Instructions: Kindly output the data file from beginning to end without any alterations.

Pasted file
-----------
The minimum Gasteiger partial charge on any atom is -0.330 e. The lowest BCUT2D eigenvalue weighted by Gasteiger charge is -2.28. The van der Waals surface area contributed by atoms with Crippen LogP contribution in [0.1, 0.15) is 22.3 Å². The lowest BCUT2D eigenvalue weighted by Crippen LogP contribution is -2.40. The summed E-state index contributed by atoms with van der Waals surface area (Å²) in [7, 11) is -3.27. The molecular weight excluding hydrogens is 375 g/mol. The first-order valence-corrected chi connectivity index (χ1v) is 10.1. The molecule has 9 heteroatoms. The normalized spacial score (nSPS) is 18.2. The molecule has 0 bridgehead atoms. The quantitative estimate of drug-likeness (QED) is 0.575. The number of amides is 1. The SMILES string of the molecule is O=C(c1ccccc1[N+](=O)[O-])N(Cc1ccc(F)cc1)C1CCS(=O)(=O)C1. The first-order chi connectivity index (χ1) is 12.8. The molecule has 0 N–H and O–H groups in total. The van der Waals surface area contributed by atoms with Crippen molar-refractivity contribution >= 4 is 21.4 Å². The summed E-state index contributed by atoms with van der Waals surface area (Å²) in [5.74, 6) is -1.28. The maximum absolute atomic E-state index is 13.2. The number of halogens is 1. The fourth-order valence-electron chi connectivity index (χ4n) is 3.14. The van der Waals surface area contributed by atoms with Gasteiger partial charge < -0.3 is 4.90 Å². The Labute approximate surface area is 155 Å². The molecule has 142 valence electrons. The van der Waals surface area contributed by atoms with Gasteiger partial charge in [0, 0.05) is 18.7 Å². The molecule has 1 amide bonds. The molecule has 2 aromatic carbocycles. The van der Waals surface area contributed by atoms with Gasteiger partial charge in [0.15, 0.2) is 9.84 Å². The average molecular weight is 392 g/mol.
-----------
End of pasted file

The minimum Gasteiger partial charge on any atom is -0.330 e. The lowest BCUT2D eigenvalue weighted by Gasteiger charge is -2.28. The van der Waals surface area contributed by atoms with Crippen LogP contribution in [0.1, 0.15) is 22.3 Å². The lowest BCUT2D eigenvalue weighted by Crippen LogP contribution is -2.40. The summed E-state index contributed by atoms with van der Waals surface area (Å²) in [7, 11) is -3.27. The molecular weight excluding hydrogens is 375 g/mol. The first-order valence-corrected chi connectivity index (χ1v) is 10.1. The molecule has 9 heteroatoms. The normalized spacial score (nSPS) is 18.2. The molecule has 0 bridgehead atoms. The quantitative estimate of drug-likeness (QED) is 0.575. The number of amides is 1. The SMILES string of the molecule is O=C(c1ccccc1[N+](=O)[O-])N(Cc1ccc(F)cc1)C1CCS(=O)(=O)C1. The first-order chi connectivity index (χ1) is 12.8. The molecule has 0 N–H and O–H groups in total. The van der Waals surface area contributed by atoms with Crippen molar-refractivity contribution >= 4 is 21.4 Å². The summed E-state index contributed by atoms with van der Waals surface area (Å²) in [5.74, 6) is -1.28. The maximum absolute atomic E-state index is 13.2. The number of halogens is 1. The fourth-order valence-electron chi connectivity index (χ4n) is 3.14. The van der Waals surface area contributed by atoms with Gasteiger partial charge < -0.3 is 4.90 Å². The Labute approximate surface area is 155 Å². The molecule has 142 valence electrons. The van der Waals surface area contributed by atoms with Gasteiger partial charge in [0, 0.05) is 18.7 Å². The molecule has 1 amide bonds. The molecule has 2 aromatic carbocycles. The van der Waals surface area contributed by atoms with Gasteiger partial charge in [0.15, 0.2) is 9.84 Å². The average molecular weight is 392 g/mol.